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U.S. Soybean Harvest Surpasses Halfway Mark

The U.S. Department of Agriculture’s (USDA) weekly Crop Progress report estimated that 62% of the 2019 U.S. soybean crop had been harvested as of October 27. This was an advancement of 16% from the previous week and compares with 69% collected the same week last year. As one would expect, the best progress has been made in the Delta and central Plains regions where the current harvest pace is running ahead of last year. In contrast, harvest is running behind last year in the major soybean-producing states of the Midwest including Illinois at 69% versus 84% last year, Indiana at 71% versus 78% last year, and Minnesota where the current pace of 62% is well below 83% the same week last year. The following chart shows weekly harvest data adjusted for the current year and highlights the below-average pace of the current harvest campaign.

As seen in the chart above, U.S. soybean farmers typically finish collecting the majority of their crops by mid-November, leaving some producers to finish the last bit of harvest into early December. Looking at history going back to 1996, the 2019 campaign is the second slowest on record lagging behind only the 2009 crop when just about 46% of the crop had been collected by late October. According to USDA, the 2009 harvest was slow to begin in October due to persistent rainfall and mostly below average temperatures before a warm, dry pattern settled in throughout November, helping farmers to reach 96% by the end of November. A similar outlook appears to be in the cards for the 2019 harvest, albeit from a much-improved starting point than was seen in 2009. The November forecast outlooks created by the National Weather Service’s Climate Prediction Center indicate that a warmer pattern is expected across much of the U.S. in November, while slightly favoring improved changes for above average moisture in the central Plains region. If realized, this outlook should help U.S. farmers to collect the remainder of the 2019 soybean crop in the coming weeks.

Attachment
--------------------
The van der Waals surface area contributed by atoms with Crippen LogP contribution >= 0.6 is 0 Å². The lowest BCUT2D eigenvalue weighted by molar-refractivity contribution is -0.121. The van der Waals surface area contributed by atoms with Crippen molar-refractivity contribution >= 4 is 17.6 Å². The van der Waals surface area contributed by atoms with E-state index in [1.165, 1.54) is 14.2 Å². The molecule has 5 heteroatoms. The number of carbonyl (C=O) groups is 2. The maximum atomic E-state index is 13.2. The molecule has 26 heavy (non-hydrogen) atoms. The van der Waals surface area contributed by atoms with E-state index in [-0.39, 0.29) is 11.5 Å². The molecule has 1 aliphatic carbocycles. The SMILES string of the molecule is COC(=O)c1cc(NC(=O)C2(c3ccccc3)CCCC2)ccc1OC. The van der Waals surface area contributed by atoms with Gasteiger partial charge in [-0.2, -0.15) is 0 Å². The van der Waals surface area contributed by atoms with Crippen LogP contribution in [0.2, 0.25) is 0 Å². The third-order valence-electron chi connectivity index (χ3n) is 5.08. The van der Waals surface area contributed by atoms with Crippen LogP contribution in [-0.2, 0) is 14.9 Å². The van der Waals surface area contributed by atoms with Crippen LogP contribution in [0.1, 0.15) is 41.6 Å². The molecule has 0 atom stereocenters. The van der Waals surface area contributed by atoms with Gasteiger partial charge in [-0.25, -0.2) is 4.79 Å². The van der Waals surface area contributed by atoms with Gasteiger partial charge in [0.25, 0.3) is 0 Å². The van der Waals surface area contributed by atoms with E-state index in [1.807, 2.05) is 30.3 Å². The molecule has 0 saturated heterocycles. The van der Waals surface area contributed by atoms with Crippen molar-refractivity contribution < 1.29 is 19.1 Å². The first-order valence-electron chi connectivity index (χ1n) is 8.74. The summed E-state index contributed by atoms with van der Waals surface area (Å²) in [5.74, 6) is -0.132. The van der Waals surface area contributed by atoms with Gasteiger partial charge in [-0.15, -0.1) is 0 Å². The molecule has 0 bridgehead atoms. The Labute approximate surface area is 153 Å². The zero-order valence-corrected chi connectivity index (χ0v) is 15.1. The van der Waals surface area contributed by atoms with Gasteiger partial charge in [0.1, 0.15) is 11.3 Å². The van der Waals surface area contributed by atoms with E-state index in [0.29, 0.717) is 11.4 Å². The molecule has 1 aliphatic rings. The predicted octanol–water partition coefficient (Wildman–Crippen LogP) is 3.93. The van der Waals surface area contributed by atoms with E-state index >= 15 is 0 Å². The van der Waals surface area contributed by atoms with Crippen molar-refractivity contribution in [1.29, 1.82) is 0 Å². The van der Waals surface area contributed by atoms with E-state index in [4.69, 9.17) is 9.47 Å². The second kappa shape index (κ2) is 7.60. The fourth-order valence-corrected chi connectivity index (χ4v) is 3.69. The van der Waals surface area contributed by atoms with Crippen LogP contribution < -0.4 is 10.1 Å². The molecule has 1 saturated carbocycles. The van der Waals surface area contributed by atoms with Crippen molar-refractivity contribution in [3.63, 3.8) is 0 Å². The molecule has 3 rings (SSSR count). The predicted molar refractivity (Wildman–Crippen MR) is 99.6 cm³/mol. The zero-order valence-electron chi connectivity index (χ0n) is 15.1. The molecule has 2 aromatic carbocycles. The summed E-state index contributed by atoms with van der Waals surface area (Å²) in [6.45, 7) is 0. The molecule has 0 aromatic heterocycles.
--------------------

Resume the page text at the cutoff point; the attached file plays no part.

Rob Hatchett
Rob Hatchett

Senior Economist

Farm Journal Media